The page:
The opening to prom 46 with the Philharmonia Orchestra was Mosolov’s The Foundry (1927). Mosolov is a composer whom I have to admit I had never heard of but going on these 4 minutes of pounding industrial music. No don’t think Rammstein simply think the rhythm and sound of the machinery in a steel fabrication plant. There is no beginning to the piece, no tentative inroads on the silence that preceded it simply begins as if it has always been there grinding away or that someone has just hit ‘on’. The most spine tingling moments in the piece are when the 8 horns stand up (rather effective physical movement for the piece) and play a short melody over the incessant mechanical grinding of the rest of the orchestra. According to the programme notes by Andrew Huth The Foundry was meant as the opening to a now lost ballet consisting of a further three movements In Prison, At the Ball and In the Street. I can but hope that it is found at some point to hear what such music would lead into. Somehow I doubt it would be anything like the next piece of the concert, the UK premier and I believe only second performance of Arvo Pärt’s fourth symphony ‘Los Angeles’ (2008).
This piece is the reason I went to this prom and unfortunately it left me wanting and not in the way Pärt’s music usually does. For me Pärt’s music is the kind of music in which you sit in a darkened room, eyes closed letting it wash over you, ignoring everything. Kind of like lying on your back eyes closed in water and letting yourself drift. The piece is very typically Pärt, heavy on the strings, very slow and quite and uses his typical chord spacing to give a typical sound. Unfortunately that’s where it fell down on first listen; it was simply too typical. There was no sense of going anywhere yet no sense of languishing with intention it was caught somewhere in-between the two. Maybe on subsequent listens (at the moment its still available in BBC iplayer for 3 more days) it will be less tedious and I might pick up the drive behind the piece but for a first impression it wasn’t good.
The material did not seem to be strong enough to sustain the attention of the listener for such a long time and was in fact quite disjointed. The best example of this is after the opening section which is interrupted by the timpani comes a scale played in such a way to make me think it is a quote from a Philip Glass piece. Maybe it is, maybe it isn’t but it seems so out of place with what has come before and what is still to come that it jars the ear and the mind. Even with this criticism there were moments of very beautiful music, specifically the warmth of the central section with pizzicato strings and marimba.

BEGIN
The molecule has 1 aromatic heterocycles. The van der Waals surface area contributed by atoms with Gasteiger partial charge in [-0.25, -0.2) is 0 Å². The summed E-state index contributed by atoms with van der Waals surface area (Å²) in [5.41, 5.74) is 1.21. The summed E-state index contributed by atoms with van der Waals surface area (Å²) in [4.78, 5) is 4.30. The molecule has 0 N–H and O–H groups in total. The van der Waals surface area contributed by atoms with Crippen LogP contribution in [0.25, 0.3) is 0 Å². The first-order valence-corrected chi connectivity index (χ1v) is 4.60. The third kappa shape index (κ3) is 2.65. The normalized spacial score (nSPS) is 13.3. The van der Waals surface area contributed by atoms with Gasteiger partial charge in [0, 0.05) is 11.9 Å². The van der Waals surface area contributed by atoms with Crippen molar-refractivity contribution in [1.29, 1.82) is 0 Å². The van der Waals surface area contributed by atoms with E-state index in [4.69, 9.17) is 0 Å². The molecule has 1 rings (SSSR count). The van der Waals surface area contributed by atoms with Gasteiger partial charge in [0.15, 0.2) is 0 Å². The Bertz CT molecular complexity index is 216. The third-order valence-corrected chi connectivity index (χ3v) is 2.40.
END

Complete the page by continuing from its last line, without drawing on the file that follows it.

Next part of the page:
It was quite interesting to see Pärt pretty much run up to the stage, he is almost 75 yet he doesn’t seem like he is any older than 60 the way he moves!
The next piece was Ravel’s Piano Concerto for the Left Hand (1929-30) played by Jean-Efflam Bavouzet. Its an odd piece that builds from a contra bassoon solo to an orchestral tutti before half a piano comes in. The build up is such that you expect a chord in the highest and lowest registers of the piano but this is impossible because it is only written for the left hand. This lack of the ability to use 10 fingers is due to the commissioner, Paul Wittgenstein, had lost his right hand during the war. Ravel attempts to create the impression of such a chord though but unfortunately Bavouzet ruins it because in the opening flourishes there were quite a few missed notes, this was the impression I had on the night and after a little bit of research (ahh the joys of iplayer and spotify!) my firs impress was backed up. This set up the tone for the rest of the piece, it didn’t quite feel right. It seemed more of an argument between soloist and orchestra than conversation. The orchestra’s rendition of the piece I cannot fault and in fact was so good that the mistakes and problems with the soloist were forgotten about to leave me with a very good impression of the work.
Finally was Scriabin’s The Poem of Ecstasy (1905-8), a piece that I knew existed but had never had the chance to listen to. Unfortunately I found it a little too romantic and long in its tendencies for my liking. This could have been because of the performance or the music itself but I felt it could have been a little shorter. That being said it was great to hear the great Albert Hall organ in the closing chords of the piece vibrating my seat even though I was in the circle which is an unbelievable feeling that cannot be reproduced by any recording.